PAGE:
The Reserve Bank of India (RBI) on Thursday said that the Indian economy has shown a gradual but uneven recovery in the June 2022 quarter. It added that corporate sales and profitability have also risen, while a sustainable start to the capital expenditure (capex) cycle remains elusive.
“In the Indian economy, high-frequency indicators point to a gradual but disproportionate strengthening in the first quarter of 2022-23, contrasted by the geopolitical situation, particularly elevated crude oil prices and volatile financial conditions. “Global spillovers tend to destabilize domestic financial markets with volatility,” RBI said in its ‘Financial Stability Report, June 2022’, released on Thursday.
It added that market risks are rising as volatility spells have been unleashed by foreign portfolio investment outflows and a sharp appreciation of the US dollar. Bank credit growth is growing rapidly, which is already in double digits. Banks have also strengthened their capital and liquidity position while asset quality has improved. Non-Banking Financial Companies (NBFCs) are well capitalized.
The report said, “The Indian economy appears to have faced the third wave of the pandemic linked to the Omicron version, although the war in Ukraine is now casting a long shadow over the outlook. While the National Statistical Office’s (NSO) end-May 2022 figures point towards real GDP and key supply side categories to exceed their pre-pandemic 2019-20 levels in 2021-22, high frequency indicators paint a mixed picture. present. ,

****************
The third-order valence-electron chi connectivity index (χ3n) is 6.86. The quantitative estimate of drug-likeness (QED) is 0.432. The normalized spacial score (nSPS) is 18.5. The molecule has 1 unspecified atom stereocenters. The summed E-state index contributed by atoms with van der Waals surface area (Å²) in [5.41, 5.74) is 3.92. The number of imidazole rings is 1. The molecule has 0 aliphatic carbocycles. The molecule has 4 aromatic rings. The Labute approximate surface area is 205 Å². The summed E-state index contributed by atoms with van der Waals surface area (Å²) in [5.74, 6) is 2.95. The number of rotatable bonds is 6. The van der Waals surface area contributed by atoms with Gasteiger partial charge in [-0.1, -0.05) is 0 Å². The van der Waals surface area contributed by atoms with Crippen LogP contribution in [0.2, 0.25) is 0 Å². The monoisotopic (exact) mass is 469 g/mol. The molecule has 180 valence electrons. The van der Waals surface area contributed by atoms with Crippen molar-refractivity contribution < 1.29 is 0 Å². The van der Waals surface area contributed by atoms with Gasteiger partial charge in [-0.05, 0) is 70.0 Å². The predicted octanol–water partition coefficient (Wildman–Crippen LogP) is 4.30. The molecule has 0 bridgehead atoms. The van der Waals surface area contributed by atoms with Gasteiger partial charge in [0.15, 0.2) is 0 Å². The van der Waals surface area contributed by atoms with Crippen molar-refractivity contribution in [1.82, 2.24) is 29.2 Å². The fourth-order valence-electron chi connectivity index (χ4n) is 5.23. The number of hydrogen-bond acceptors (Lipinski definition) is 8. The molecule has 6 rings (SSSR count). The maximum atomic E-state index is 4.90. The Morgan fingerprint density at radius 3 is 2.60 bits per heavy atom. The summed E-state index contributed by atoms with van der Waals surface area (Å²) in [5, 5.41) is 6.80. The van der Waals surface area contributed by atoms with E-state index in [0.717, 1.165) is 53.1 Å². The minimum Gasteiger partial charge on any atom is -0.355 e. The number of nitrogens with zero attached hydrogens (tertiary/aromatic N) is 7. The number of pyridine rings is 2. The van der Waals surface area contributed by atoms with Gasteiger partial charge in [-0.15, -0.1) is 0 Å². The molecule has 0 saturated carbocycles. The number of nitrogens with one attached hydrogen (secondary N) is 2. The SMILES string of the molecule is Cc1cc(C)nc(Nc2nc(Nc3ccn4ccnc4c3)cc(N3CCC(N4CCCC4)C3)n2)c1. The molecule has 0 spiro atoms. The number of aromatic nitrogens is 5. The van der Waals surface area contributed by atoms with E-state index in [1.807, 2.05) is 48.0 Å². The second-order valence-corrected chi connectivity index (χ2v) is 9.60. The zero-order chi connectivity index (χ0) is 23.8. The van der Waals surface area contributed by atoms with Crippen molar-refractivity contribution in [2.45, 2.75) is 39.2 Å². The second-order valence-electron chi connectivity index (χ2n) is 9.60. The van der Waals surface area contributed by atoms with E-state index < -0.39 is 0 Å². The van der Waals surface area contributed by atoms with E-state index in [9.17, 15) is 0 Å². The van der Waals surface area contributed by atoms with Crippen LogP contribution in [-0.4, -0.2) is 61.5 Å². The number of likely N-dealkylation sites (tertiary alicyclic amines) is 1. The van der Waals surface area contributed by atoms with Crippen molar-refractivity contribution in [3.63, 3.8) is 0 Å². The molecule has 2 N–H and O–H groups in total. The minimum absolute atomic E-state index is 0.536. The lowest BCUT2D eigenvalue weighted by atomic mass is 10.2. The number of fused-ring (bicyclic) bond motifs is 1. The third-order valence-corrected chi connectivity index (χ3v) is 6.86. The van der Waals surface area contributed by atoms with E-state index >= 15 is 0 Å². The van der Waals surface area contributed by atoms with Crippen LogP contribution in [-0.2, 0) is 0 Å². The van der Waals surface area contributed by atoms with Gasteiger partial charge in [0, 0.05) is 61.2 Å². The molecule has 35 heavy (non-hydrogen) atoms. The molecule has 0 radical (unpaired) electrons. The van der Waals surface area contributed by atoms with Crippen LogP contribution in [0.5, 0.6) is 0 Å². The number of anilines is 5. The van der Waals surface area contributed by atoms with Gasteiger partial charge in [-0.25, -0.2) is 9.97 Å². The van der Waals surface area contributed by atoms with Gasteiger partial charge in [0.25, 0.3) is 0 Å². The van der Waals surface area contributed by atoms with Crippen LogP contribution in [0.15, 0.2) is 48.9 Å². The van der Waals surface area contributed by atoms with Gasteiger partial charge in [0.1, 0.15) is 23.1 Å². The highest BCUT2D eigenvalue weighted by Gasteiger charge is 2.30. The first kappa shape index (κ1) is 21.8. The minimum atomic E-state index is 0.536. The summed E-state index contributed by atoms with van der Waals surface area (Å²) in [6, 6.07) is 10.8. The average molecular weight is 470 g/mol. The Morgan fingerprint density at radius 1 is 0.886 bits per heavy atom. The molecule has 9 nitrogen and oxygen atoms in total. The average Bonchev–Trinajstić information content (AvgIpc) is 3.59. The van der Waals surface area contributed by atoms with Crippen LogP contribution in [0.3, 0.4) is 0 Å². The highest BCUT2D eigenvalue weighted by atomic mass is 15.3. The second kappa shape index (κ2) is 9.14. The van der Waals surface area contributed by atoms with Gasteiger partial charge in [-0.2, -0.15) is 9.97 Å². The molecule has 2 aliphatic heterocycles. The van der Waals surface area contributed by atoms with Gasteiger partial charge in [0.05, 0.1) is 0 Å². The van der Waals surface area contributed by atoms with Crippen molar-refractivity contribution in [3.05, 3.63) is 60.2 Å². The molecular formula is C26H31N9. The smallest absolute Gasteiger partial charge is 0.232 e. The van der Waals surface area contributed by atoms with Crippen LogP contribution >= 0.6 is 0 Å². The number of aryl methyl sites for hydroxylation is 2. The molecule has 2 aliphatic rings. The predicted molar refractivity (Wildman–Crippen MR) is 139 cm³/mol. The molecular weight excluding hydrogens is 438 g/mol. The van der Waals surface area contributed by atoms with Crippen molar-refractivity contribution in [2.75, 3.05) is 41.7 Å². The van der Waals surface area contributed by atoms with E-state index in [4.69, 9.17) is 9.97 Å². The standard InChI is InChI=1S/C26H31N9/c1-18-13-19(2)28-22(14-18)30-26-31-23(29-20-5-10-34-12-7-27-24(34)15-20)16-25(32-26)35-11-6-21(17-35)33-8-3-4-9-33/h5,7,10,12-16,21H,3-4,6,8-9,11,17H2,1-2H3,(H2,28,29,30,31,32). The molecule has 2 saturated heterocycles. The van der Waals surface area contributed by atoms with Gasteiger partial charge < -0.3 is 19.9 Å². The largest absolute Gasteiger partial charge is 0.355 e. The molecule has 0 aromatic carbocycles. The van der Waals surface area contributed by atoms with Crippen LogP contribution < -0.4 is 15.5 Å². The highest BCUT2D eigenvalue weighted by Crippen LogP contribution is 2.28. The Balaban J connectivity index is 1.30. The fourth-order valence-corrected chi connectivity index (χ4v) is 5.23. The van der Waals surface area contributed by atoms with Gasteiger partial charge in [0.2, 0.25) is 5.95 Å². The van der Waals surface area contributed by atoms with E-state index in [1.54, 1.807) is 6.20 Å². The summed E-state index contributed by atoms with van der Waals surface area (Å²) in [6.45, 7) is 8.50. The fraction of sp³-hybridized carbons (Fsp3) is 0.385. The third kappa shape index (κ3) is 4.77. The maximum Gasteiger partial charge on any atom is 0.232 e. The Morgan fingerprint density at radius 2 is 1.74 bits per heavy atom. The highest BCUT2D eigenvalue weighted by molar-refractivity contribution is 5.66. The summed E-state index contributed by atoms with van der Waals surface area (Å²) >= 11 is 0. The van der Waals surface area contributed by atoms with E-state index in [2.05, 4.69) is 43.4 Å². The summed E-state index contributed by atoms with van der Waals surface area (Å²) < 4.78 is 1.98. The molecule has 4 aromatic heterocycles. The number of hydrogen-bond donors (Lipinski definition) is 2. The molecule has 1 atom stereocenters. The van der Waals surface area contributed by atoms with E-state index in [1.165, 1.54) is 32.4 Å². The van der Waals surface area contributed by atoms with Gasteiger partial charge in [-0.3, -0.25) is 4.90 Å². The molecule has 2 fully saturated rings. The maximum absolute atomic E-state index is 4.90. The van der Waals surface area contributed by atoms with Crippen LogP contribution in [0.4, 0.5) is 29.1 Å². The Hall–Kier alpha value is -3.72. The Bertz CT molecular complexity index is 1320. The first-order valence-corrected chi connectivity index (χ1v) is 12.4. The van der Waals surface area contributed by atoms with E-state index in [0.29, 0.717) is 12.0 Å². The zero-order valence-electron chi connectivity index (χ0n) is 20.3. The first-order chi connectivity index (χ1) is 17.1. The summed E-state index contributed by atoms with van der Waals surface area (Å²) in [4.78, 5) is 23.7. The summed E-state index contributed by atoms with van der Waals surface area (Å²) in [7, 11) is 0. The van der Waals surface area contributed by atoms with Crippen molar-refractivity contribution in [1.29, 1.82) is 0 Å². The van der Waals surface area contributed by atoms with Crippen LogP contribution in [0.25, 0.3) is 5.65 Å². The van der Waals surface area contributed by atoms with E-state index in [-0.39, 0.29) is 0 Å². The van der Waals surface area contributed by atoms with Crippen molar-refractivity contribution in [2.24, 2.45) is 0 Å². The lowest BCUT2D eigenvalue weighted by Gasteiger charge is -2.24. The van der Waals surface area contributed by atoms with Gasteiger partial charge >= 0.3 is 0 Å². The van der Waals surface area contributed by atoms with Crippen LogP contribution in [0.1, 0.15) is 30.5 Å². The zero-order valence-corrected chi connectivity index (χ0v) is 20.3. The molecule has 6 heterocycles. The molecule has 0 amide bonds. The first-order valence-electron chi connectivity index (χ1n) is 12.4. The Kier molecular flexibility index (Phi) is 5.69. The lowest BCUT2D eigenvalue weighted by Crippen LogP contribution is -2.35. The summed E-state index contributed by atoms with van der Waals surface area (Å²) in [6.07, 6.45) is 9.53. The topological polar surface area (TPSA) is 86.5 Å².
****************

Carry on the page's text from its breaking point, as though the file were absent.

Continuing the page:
RBI said urban demand appears to be at a stronger level than rural demand, although the outlook for the latter is bright with the prospects of a normal southwest monsoon predicted by the Indian Meteorological Department (IMD) and Skymet.
“Scheduled commercial banks (SCBs) maintained strong capital position, with capital to risk weighted assets ratio (CRAR) and common equity tier 1 (CET-1) ratio of SCBs as high as 16.7 per cent and 13.6 per cent,” the central bank said. cents in March 2022, and improving return on assets (ROA) and return on equity (ROE) respectively.
The RBI also said that the gross non-performing assets (GNPA) ratio of SCBs fell to a six-year low of 5.9 per cent and net non-performing assets (NNPA) ratio at 1.7 per cent in March 2022. The provision coverage ratio (PCR) increased to 70.9 per cent in March 2022 from 67.6 per cent in March 2021.
“The macro-stress test for credit risk shows that SCBs are well capitalized and all banks will be able to adhere to the minimum capital requirements even in adverse stress scenarios. The CRAR of urban co-operative banks (UCBs) increased to 15.8 per cent in March 2022, while that of NBFCs stood at 26.9 per cent.
On the assessment of risks in the system, the report said that in the latest Systemic Risk Survey (SRS) conducted by RBI in May 2022, global spillovers and financial market volatility moved into the ‘high’ risk category.
“Global growth uncertainty, volatility in commodity prices, geopolitical conditions and monetary tightening in AEs were considered to be key drivers of global risks. Macroeconomic, institutional and general risks were considered ‘moderate’. Nearly eighty per cent of the respondents decided that the prospects of the Indian banking sector are likely to improve or remain unchanged over the one-year horizon,” RBI said.
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